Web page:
1 July 2012 was a key date for businesses seeking to challenge the dominance of the seven major supermarket chains where supermarkets have tied up land through restrictive covenants or exclusivity agreements.

It was back in April 2008 that the Competition Commission’s report, 'The supply of groceries in the UK market investigation', concluded that certain large grocery retailers were using 'land banking' to limit competition and protect stores in areas where competition was sparse. This was achieved by buying up land and placing restrictive covenants on the title which would block other sites from being developed as supermarkets. Competing stores were prevented from developing in certain areas and (where there was very little competition) this was viewed by the Competition Commission as anti-competitive behaviour.

The Groceries Market Investigation (Controlled Land) Order (CLO) followed in April 2010. Under this Order, the big seven supermarkets (Asda, Co-Op, Marks & Spencer, Morrisons, Sainsbury’s, Tesco and Waitrose) were required:

  • to release existing restrictive covenants that have a significant anti-competitive impact;
  • not to enter into restrictive covenants that may restrict competition in the grocery market;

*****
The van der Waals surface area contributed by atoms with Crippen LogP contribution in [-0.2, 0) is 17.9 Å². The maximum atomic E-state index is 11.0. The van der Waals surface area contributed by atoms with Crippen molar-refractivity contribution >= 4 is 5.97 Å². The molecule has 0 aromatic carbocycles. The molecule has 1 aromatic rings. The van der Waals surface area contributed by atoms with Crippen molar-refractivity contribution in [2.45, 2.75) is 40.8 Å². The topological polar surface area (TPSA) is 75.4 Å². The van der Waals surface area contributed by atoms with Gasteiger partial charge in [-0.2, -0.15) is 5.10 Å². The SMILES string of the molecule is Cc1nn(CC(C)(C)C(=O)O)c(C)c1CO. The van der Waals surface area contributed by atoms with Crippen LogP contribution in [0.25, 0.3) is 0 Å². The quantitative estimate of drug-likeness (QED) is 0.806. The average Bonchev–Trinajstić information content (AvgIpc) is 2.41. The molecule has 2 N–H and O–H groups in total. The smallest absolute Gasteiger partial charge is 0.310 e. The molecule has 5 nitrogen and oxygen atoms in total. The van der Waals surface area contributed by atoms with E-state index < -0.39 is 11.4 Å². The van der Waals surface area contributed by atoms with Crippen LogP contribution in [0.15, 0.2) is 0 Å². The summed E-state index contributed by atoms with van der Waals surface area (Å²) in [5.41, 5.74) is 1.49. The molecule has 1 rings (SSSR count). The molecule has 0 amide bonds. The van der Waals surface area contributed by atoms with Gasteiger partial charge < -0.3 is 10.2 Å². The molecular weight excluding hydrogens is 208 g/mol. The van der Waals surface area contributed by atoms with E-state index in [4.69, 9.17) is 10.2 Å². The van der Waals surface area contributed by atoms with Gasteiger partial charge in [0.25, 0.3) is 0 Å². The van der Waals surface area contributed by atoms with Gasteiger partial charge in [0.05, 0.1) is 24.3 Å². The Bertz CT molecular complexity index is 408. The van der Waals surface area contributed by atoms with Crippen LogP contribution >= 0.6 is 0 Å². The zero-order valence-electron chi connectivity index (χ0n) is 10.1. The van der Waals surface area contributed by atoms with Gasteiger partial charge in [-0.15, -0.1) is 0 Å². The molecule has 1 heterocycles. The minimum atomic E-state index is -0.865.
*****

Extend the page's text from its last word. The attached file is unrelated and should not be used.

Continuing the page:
• not to enforce existing exclusivity agreements identified as having a significant anti-competitive impact or enter into new exclusivity agreements.

The next step in the battle against the anti-competitive practices of the big seven is the ability, from 1 July 2012, for businesses to apply to the Office of Fair Trading (OFT) for land use restrictive covenants and exclusivity agreements which stifle competition to be examined by the OFT and for the test set out in Schedule 4 to the CLO to be applied.

The new process (explained in an OFT PowerPoint presentation produced in April 2011) involves the OFT looking at the total number of relevant grocery stores within a 10-minute drive time from the large grocery retailer benefitting from a restrictive covenant or exclusivity agreement. Where the number is three or fewer, the OFT will examine whether the grocery retailer in question has a market share of greater than 60% in the 10-minute drive time area surrounding it.

If the market share is greater than 60%, the large grocery retailer will have failed the test and will be required to use their best endeavours to arrange for the release of the restrictive covenant or exclusivity arrangement.

It is important to note, however, that the OFT states in its guide on the procedure for dealing with requests to carry out the test that its objective is 'to advise requesters of their rights rather than to have the OFT lead in procuring the removal of restrictions' but they do add that they 'might seek to get involved where difficulties arise'. It will be interesting to see how often the OFT is prepared to get involved.